Jeffrey Epstein believed he could make a deal with prosecutors by revealing the secrets of Donald Trump or Bill Clinton, a new book says

Donald Trump and Melania Trump with Jeffrey Epstein, Ghislaine Maxwell, and Jeffrey Epstein. Davidoff Studios/Getty Images
Jeffrey Epstein believed that he could negotiate with prosecutors by turning on Trump and Clinton, according to a new book.

According to reports, Steve Bannon told Epstein that he fear him because he believes he knows secrets.

These claims were made by Michael Wolff, a journalist who was close to Epstein before his death.

According to Michael Wolff's new book, Jeffrey Epstein believed that he could negotiate a deal with prosecutors by disclosing secrets about former presidents Bill Clinton, and Donald Trump. This was according to The Daily Mail.

Disgraced financier and convicted of sex offences was arrested in July 2019 and was later pronounced dead in his cell by suicide.

Michael Wolff, in his new book "Too Famous" (The Rich, Powerful, Wishful, Damned and the Notorious – Twenty Years of Columns. Essays. Reporting), reveals Epstein’s final thoughts.

According to the book Epstein believed that the Justice Department had taken him into custody, at Trump's direction, for information regarding Bill Clinton who had flown multiple times on his private jet.

According to Wolff, "The White House was looking to press an longtime Republican obsession and Trump ace in the-hole, and get Epstein flip and reveal the sexual secrets of Bill Clinton's," Wolff wrote.

"Trump was obsessed with Clinton if he had such a thing, and he did. But he also was obsessed with Epstein's knowledge about Clinton."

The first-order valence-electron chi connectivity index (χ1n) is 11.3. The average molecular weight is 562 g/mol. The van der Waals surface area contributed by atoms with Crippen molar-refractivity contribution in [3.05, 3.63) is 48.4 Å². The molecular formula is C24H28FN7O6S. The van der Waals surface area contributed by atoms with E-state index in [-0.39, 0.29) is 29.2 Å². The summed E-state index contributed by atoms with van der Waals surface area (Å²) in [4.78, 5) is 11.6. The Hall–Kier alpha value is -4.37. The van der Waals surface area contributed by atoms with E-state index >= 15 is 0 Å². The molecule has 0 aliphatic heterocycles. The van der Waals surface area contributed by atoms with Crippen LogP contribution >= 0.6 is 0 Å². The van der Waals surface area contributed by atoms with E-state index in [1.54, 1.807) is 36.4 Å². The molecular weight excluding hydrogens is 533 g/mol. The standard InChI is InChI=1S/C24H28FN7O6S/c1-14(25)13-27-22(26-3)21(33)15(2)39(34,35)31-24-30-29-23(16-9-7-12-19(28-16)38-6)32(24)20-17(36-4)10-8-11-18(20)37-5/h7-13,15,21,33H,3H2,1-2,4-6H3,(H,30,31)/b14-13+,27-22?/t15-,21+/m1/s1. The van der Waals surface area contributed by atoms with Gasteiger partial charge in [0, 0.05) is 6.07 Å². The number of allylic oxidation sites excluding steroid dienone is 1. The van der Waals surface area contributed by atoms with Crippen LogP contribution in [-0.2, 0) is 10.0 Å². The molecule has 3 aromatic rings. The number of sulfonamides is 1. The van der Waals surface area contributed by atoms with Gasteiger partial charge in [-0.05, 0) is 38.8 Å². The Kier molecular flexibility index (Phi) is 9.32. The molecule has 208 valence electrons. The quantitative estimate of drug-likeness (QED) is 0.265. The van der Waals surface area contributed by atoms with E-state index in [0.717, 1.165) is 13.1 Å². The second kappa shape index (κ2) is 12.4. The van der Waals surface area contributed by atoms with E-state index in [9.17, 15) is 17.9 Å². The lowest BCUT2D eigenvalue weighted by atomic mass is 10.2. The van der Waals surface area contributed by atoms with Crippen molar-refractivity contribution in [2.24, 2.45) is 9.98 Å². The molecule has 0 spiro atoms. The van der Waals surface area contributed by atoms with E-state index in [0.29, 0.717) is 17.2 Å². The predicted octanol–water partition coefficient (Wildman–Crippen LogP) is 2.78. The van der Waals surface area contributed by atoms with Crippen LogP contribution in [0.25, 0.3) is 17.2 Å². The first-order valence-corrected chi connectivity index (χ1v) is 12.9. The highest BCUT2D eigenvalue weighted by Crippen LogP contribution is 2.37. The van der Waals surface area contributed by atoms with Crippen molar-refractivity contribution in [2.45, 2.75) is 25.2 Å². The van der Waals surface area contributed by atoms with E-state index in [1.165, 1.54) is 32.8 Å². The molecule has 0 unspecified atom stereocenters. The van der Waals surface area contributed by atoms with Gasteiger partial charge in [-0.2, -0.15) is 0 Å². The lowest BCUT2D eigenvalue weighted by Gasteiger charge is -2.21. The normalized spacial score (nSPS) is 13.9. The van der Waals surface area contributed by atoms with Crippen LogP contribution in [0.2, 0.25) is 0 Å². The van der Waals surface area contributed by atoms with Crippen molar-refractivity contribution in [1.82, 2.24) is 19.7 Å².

Epstein believed that New York prosecutors investigating Trump's business dealings might have ordered Epstein's arrest in order to "pressure him into flipping on Trump," Wolff reports in the book.

Wolff stated that there were many possible holes in these theories, but Epstein believes that there could have been a "deal to be done," according to The Daily Mail.

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Wolff said that Epstein visited him at his New York City mansion, which is worth $75 million, months before his death.

Wolff visited Steve Bannon, who allegedly called Epstein over the phone and said that he feared him during Donald Trump’s presidential campaign because he believed the financier knew secret information about Trump.

Epstein was told by Bannon that he was the only person he was afraid of during campaign.

Epstein replied, "As well as you should have," he said.

Donald Trump and Jeffrey Epstein at Mar-a-Lago 1992. NBC

In 2016, Donald Trump's campaign manager, Steve Bannon became the president's chief strategist for the first seven months.

Wolff claims in his book that Jeffrey Epstein received media training from Bannon in 2019 for a possible 60 Minutes interview. This did not happen.

Bannon confirmed that he spent over 15 hours recording practice interviews for Epstein. However, he disagreed with some Wolff's descriptions of the conversations.

Wolff claimed that Epstein told him that he believed Trump was a "moron", and that Attorney General Bill Barr was in control of the house during his visit, according to The Daily Mail.

Wolff claims Epstein stated that things were starting to go wrong after he and Trump tried to buy a Palm Beach mansion. Trump lost it.

The paper reported that Epstein stated that he believed Trump had "cultivated", the Palm Beach police to investigate him.

Wolff claimed that Ehud Barak, the former Israeli Prime Minister, was also at Epstein's home when he visited. The Daily Mail reported this.

Michael Wolff is the author of several books on Donald Trump's presidency including the bestseller "Fire and Fury, Inside the Trump White House."

Wolff has been questioned by some for his journalistic credibility. Some argue that Wolff's novel-like writing frequently obscures where he obtained specific anecdotes or information.

Business Insider has the original article.

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